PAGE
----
Thailand turns Japanese

With inflation remaining stubbornly low, there is something of Japan a quarter of a century ago about Thailand.

891-thailand-634
The country's economy is dozing off

Thailand "was once prized for its economic strength", says Suttinee Yuvejwattana on Bloomberg. But these days investors in Asia often head straight for Vietnam or the Philippines, which are growing by 6%. Thailand's GDP expanded by around 3.8% last year, the fastest pace in five years.

But the bigger picture is that the economy appears to have shifted down a gear in recent years. It expanded by an average of 4.6% a year in the 2000s. A military coup in 2014 has hampered investment, while both consumers and businesses are grappling with high debt levels. The buoyant global economy has boosted exports, which rose by 9% last year. But now the worry is that Thailand could be among the countries worst affected by a global trade war. Exports of goods and services comprise around 70% of GDP.

Thailand's structural slowdown could see the economy slip into a coma, says The Economist. Inflation is "stubbornly low" and consumer prices rose by only 0.8% in March. Inflation has remained below the Bank of Thailand's target range of 1%-4% for 13 months in a row. Indeed, according to one "veteran observer" of Thailand's economy,"It's Japan. It's got Japan's demographics from 25 years ago, [and] it's on the Japanese path of zero inflation [and] very low interest rates".

Thailand's economic policymakers "also exhibit some of the passivity that once paralysed Japan", notes The Economist. The central bank, still scarred by 1940s hyperinflation, hasn't cut interest rates since April 2015. Another Japanese characteristic is a reluctance to allow immigrants to come in and make up for the shrinking workforce. Meanwhile, public investment is "beset by backtracking and delays". Investors should approach Thailand with caution.

Recommended

I wish I knew what an emerging market was, but I’m too embarrassed to ask
Too embarrassed to ask

I wish I knew what an emerging market was, but I’m too embarrassed to ask

This week's “too embarrassed to ask” explains what emerging markets are, and why you might want to invest in them.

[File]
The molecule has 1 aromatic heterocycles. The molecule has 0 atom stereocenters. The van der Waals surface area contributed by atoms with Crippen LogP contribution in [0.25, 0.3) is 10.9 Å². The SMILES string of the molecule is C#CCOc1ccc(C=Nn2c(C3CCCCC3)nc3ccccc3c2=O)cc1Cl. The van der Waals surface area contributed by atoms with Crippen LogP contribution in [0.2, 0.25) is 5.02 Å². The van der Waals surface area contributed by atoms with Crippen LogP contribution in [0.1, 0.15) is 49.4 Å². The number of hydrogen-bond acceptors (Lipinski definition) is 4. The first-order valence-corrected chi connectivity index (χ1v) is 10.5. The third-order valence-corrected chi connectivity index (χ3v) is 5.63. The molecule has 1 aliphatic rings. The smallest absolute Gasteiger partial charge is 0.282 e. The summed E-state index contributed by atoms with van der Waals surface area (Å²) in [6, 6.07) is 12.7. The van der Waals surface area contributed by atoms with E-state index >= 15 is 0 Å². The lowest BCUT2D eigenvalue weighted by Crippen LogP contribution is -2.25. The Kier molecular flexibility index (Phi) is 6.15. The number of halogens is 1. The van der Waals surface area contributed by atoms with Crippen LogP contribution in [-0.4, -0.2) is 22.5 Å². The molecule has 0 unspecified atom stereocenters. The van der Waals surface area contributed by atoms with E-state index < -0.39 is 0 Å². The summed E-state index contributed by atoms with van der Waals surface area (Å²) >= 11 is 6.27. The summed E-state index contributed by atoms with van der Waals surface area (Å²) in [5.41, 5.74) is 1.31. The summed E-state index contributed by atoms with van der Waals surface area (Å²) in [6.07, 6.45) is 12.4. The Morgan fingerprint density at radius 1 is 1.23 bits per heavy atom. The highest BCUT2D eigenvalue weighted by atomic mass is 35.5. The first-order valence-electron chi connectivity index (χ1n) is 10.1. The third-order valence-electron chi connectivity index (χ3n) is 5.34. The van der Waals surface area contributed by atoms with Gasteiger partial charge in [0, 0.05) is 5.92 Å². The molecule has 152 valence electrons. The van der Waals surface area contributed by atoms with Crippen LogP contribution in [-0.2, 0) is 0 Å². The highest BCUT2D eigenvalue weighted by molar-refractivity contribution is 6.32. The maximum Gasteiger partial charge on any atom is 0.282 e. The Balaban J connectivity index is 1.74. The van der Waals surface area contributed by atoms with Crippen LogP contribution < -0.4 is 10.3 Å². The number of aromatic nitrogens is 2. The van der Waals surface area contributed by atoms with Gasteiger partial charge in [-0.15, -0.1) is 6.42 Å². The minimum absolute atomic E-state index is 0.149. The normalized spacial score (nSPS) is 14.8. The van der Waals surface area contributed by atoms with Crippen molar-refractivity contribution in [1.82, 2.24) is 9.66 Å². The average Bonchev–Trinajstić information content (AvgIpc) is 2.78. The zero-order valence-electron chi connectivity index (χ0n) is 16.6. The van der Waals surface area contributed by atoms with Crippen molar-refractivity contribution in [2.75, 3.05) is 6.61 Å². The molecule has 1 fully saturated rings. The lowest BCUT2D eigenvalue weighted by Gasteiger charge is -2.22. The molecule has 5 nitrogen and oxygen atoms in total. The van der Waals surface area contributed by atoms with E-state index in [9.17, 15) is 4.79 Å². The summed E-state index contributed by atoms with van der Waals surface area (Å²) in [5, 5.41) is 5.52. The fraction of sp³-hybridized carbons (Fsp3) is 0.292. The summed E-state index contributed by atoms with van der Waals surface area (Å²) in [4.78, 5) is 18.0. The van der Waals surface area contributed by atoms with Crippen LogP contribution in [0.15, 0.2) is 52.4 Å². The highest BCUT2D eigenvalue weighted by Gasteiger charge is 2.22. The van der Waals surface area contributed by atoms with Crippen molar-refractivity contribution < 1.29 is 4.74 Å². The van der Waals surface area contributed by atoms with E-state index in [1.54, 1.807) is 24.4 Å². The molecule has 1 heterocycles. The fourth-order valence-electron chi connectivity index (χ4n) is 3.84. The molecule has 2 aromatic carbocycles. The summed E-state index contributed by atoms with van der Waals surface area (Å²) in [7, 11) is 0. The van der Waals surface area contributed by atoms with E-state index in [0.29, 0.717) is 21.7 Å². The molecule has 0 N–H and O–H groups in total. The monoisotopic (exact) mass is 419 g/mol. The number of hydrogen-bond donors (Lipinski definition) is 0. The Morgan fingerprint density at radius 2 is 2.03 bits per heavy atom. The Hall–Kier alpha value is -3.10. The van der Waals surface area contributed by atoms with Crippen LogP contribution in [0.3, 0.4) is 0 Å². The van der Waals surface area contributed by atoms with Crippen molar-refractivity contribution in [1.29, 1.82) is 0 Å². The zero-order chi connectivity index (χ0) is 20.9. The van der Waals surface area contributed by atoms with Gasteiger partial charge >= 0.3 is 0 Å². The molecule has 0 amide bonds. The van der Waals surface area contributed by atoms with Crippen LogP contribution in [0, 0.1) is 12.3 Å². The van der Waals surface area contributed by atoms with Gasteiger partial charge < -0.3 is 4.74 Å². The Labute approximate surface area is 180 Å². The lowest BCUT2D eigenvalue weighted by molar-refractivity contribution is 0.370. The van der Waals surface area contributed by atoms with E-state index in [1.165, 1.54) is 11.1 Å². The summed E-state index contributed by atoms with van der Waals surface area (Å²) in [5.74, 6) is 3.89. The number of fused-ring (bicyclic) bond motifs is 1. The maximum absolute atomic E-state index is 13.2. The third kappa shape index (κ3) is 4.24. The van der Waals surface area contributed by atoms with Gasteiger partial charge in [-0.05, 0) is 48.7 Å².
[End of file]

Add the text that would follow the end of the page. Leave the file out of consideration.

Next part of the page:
9 Sep 2020
Bullish investors return to emerging markets
Stockmarkets

Bullish investors return to emerging markets

The ink had barely dried on the US-China trade deal before the bulls began pouring into emerging markets.
27 Jan 2020
The Arab Spring ten years on: a revolution that failed to blossom
Global Economy

The Arab Spring ten years on: a revolution that failed to blossom

Ten years ago, the Arab world was rocked by mass protests and popular uprisings that ousted long-reviled dictators. For the most part, the end result …
23 Jan 2021
The MoneyWeek Podcast: let's talk about bubbles
Stockmarkets

The MoneyWeek Podcast: let's talk about bubbles

Merryn and John talk about the many obvious signs of a bubble in certain assets, including tech stocks, TikTok, and stock-trading 12-year olds. It's c…
22 Jan 2021

Most Popular

Why we won’t see a house-price crash in 2021
House prices

Why we won’t see a house-price crash in 2021

Lockdown sent house prices berserk as cooped up home-workers fled for bigger properties in the country. And while they won’t rise quite as much this y…
18 Jan 2021
Inflation is the easiest way out of this – just don’t expect politicians to admit it
Inflation

Inflation is the easiest way out of this – just don’t expect politicians to admit it

The UK government borrowed £34.1bn in December, a record amount for that month. Britain's debt pile now amounts to 100% of GDP. How are we going to pa…
22 Jan 2021
When will the US stockmarket bubble burst?
US stockmarkets

When will the US stockmarket bubble burst?

With US stocks more expensive than before the Wall Street crash of 1929, there are growing signs of “mania”. But what will push markets over the edge?
22 Jan 2021